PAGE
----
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USC’s running game hits midseason snag

By in Press Enterprise on October 24, 2017

By Joey Kaufman

USC was scoreless when it entered the locker room at halftime of its loss at Notre Dame on Saturday. It was only the second time this decade that the Trojans had been held without a point in the first half.

What led to the scoring drought?

One explanation appeared clear enough. The Trojans were held to minus-4 rushing yards, unable to move the ball on the ground against a physical Fighting Irish front seven. USC’s longest run of the first half covered 5 yards.

Most of USC’s coaches credited Notre Dame.

“They did a good job up front of just being good and carving up some gaps and doing different things that makes it a challenge,” offensive coordinator Tee Martin said outside the locker room Saturday night.

The Trojans were simply outmanned, Coach Clay Helton said.

“There were more physical beats than assignment errors,” Helton said.

It was a contrast to early September, when USC scored 42 points in a rout over Stanford to open its Pac-12 schedule. The Trojans looked like the bruising bunch, rushing for 307 yards, the most ever allowed by a David Shaw-led team. And against the Cardinal, they ran on 67 percent of their offensive plays.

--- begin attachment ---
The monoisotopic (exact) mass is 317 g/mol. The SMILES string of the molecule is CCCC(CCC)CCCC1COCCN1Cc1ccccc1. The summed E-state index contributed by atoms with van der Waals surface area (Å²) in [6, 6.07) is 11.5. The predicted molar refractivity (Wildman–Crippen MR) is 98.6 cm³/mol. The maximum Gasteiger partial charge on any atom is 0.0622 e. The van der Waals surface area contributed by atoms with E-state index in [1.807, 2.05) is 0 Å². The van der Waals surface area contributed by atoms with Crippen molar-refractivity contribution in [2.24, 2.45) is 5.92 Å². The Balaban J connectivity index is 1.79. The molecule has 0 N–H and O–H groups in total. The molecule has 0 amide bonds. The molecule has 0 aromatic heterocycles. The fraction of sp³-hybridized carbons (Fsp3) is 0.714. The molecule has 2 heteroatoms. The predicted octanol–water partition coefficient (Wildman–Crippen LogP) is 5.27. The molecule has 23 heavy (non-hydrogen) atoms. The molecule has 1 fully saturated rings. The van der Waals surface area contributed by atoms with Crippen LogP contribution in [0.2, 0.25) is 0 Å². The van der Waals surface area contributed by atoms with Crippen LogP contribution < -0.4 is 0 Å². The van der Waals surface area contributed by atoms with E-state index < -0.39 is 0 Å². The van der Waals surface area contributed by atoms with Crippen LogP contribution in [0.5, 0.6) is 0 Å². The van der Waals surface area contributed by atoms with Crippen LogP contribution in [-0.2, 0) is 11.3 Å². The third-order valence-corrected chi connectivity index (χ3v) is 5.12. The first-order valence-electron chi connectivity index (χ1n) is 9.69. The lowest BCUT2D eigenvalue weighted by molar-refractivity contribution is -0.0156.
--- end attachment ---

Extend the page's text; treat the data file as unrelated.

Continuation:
Since he was named interim coach in 2015 and later retained on a permanent basis, Helton has frequently cited a desire for his offense to be evenly balanced. But the Trojans have struggled to follow through in the past two weeks, seeing an almost 180-degree turn six weeks removed from their win over Stanford.

They ran the ball on 41 percent of their plays at Notre Dame. Against Utah the previous week, it was 40 percent.

The balance was skewed, in part, because the Trojans fell behind in both games and needed to throw more passes in efforts to mount a comeback. But USC also shifted away from its […]    

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